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Figures in Original Article by Ervin Kocjancic - Bruno Frea - Peter Robertson - Helen O’Connell

Anatomical basis for effective placement of adjustable continence therapy (ACT®) balloons for treatment of female stress urinary incontinence.



(Fig. 1)

balloons in relation to the endopelvic fascia, the deep transverse perineal muscle and the transverse perineal ligament
Fig 1. - Image showing the balloons in relation to the endopelvic fascia, the deep transverse perineal muscle and the transverse perineal ligament, which originates from medial fibres of the deep transverse perineal muscle where they attach to the lateral urethral wall.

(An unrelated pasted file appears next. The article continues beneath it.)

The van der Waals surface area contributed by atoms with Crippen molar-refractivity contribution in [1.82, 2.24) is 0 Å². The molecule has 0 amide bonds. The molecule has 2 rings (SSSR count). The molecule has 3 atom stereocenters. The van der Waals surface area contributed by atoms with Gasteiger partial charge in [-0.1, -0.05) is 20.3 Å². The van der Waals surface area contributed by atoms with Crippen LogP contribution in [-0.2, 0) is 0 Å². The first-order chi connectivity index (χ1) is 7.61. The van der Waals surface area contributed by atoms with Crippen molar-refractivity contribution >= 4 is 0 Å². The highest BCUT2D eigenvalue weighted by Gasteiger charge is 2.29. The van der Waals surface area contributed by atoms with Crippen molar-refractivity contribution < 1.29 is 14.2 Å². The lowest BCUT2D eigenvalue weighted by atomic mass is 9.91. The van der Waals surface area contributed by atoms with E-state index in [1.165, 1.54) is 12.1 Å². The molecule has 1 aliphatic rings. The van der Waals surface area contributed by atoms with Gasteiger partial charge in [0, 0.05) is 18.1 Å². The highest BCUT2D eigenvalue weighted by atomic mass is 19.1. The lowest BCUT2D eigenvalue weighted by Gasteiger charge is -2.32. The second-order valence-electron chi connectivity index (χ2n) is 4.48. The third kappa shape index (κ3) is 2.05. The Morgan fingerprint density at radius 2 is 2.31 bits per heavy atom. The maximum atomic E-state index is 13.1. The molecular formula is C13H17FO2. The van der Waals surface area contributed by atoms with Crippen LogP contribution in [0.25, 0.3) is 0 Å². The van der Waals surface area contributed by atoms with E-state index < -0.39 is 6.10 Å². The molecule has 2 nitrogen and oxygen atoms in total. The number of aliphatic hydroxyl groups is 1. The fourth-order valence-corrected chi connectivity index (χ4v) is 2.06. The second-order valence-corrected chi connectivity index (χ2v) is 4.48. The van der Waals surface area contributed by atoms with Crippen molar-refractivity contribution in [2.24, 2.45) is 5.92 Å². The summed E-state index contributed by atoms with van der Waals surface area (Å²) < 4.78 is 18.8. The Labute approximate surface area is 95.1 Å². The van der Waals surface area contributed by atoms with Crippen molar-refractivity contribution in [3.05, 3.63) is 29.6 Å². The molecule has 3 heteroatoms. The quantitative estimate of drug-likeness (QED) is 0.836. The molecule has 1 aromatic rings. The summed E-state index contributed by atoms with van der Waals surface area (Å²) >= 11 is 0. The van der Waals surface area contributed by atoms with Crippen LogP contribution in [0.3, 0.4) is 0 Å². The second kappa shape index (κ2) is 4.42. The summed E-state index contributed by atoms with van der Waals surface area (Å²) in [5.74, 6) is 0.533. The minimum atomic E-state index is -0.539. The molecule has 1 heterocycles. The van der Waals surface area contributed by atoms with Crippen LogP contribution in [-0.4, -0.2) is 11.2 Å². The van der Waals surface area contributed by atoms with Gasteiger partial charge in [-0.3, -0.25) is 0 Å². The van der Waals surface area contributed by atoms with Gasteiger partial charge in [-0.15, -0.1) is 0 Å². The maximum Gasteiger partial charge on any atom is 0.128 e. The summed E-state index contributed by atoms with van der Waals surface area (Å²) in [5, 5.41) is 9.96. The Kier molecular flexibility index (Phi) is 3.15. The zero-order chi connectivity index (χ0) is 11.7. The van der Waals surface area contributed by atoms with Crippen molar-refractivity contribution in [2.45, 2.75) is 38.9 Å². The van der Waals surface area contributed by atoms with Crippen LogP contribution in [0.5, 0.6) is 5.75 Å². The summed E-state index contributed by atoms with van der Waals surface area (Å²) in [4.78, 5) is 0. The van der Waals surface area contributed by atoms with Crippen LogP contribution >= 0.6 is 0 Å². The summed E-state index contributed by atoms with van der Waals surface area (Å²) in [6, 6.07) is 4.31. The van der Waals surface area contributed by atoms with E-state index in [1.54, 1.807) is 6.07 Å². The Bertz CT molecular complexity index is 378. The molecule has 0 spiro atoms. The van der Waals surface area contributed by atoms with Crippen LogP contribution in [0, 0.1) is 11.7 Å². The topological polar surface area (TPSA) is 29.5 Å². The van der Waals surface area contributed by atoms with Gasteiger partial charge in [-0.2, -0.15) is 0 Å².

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(Fig. 2 )

the balloons in relation to the endopelvic fascia

Fig. 2– Image showing the balloons in relation to the endopelvic fascia, with one of the balloons having migrated ventrally so as to be now located in the fatty tissue above the endopelvic fascia, altering the critical spatial relationship between the balloon and the bladder neck.



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